By David F. Rooney
If you always wanted to experience the kind of epiphany available through fine art then don’t miss the latest offerings from Keisha Treber and Robin Wiltse at the Revelstoke Art Gallery which opened with their new shows on Friday, September 13.
Keisha Treber is one of the most prolific young artists from Revelstoke and her show, Nature at its Finest — A Celebration of Color, demonstrates her skill with a brush and a palette of paint and her productivity. Her paintings are, by turns glorious and haunting anthems to Nature.
The second show of note is Robin Wiltse’s exhibition, entitled Felted Works. Robin is a fabric artist in Kaslo and her work has to be seen to believed. Her works are magnificent tapestries made of hand-felted wool. Some, like her work Birch Trees and Strata, are relatively small; others like her magnificent Redwing Blackbirds and Cat Tails are riveting pieces of art.
The third show is my own Trail of the Bear. For the most part they are workmanlike and, in three instances frankly a little surreal. The main piece for the show, the 6′ x 4′ painting Where the Bears Are, met with a sad fate when I was loading it in the back of SUV. It got hung up on a box in and the top stretcher bar and two vertical struts in the center broke, with the knife-like point of the stretcher bar piercing the canvas and leaving a 5-inch long L-shaped rip in the center. Poof! Three months of work went out the window!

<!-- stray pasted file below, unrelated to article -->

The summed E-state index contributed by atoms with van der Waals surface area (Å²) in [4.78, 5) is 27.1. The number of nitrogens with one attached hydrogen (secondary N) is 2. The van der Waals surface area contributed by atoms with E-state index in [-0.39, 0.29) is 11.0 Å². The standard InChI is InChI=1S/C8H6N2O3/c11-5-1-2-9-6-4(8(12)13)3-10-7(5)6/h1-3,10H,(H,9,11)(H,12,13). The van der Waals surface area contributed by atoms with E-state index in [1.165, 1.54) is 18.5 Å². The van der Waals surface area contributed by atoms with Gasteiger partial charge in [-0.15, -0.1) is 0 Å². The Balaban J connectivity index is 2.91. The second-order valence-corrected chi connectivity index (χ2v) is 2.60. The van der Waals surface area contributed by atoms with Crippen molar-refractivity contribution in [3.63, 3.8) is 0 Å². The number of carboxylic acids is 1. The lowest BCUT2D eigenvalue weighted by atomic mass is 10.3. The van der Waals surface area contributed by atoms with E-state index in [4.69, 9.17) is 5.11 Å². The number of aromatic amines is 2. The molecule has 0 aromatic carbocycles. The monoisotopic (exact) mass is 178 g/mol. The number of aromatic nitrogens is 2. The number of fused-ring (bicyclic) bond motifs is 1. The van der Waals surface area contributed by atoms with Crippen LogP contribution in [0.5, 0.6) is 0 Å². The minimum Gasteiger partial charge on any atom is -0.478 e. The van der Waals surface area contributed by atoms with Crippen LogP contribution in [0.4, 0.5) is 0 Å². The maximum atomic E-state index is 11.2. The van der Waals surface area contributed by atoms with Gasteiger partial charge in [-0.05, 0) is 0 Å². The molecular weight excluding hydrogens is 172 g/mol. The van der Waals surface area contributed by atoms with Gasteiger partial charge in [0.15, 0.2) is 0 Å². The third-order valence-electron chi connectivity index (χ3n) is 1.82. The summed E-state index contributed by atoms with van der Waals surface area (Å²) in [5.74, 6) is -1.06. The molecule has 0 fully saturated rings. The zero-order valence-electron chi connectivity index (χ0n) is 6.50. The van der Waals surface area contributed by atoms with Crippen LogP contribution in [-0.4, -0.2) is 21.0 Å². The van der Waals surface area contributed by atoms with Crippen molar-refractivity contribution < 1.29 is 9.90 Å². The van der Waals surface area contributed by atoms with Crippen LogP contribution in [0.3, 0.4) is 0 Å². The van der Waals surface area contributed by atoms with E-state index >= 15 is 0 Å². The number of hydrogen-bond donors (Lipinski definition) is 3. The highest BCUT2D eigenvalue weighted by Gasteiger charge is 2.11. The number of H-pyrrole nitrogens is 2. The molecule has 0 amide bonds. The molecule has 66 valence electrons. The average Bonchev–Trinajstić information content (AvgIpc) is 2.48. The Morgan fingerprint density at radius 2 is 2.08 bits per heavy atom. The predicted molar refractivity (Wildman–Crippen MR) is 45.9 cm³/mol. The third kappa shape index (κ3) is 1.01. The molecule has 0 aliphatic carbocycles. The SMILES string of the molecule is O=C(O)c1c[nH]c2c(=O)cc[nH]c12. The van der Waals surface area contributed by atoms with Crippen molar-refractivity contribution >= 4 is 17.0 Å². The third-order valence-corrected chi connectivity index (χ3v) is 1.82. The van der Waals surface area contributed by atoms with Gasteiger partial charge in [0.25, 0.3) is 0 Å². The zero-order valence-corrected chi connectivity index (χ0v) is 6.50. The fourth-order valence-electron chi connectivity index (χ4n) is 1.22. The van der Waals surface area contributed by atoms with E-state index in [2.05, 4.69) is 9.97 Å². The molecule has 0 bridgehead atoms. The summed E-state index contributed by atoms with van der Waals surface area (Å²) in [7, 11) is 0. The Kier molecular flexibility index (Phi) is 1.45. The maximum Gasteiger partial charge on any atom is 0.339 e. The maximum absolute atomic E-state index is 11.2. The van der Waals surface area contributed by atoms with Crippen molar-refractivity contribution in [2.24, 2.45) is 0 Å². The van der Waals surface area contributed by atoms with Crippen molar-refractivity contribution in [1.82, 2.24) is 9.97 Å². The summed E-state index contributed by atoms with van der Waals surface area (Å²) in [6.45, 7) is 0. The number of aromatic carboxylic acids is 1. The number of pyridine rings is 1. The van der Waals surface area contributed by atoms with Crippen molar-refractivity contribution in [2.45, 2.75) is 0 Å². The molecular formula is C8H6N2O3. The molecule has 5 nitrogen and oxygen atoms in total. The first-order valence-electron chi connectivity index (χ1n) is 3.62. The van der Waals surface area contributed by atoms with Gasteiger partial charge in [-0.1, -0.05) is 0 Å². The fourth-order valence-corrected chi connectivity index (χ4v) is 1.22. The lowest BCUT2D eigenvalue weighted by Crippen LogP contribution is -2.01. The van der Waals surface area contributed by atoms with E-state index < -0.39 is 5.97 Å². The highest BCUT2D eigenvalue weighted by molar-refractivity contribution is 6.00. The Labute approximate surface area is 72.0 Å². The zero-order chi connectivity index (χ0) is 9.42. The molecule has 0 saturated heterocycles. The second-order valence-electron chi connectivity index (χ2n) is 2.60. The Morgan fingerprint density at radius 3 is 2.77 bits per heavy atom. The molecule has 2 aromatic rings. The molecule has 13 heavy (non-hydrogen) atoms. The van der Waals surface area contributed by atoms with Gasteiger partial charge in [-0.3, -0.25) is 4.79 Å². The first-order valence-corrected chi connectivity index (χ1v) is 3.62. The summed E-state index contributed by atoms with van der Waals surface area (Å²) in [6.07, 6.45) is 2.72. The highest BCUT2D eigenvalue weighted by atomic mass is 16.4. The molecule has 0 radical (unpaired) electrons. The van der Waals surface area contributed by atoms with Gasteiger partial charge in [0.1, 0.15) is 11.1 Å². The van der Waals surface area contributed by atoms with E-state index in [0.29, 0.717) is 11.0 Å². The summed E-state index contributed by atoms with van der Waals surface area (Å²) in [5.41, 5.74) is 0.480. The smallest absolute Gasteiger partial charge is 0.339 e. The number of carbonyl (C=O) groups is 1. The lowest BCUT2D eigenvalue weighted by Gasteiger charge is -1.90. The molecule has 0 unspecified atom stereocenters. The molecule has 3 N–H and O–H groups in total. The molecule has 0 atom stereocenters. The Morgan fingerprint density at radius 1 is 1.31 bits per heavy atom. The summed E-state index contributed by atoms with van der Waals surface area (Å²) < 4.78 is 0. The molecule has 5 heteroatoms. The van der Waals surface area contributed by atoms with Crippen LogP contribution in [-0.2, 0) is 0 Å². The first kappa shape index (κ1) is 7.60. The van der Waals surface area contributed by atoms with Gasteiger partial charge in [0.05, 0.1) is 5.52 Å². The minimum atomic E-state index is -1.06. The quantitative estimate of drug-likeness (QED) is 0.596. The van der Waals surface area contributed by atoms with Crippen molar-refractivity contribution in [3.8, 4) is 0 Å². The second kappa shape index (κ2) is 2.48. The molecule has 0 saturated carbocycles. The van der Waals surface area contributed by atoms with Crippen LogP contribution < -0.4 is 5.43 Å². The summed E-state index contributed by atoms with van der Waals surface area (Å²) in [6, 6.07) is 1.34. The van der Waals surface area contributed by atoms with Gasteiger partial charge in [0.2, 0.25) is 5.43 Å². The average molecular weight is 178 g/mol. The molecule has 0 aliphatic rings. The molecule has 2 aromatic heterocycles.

Fellow painter Margo Goodman suggested that I might be able to salvage it by cutting the canvas in two, then re-stretching the two pieces and framing them together. I can see what she’s getting but it won’t work because — as I feared — it would mean cutting a four-inch strip of canvas right down the middle of the painting. I’d essentially have repaint the entire painting to make it work and if I’m going to do that I might as well just by a new monster canvas and repaint it from scratch. And I will do that because my image of people dancing in Grizzly Plaza with its bear statues in the foreground and a star-lit Mount Macpherson in the background is too good to let go.
At any rate, it’s fair to say that two of the three shows on offer are magnificent and well worth seeing. The art gallery at 310 Wilson Street, just behind Days Inn, is open Tuesday through Saturday from 12 pm until 4 pm. For more information phone 250-814-0261 or send an e-mail to firstname.lastname@example.org.
In the meantime here are some images from the show that we hope you’ll enjoy: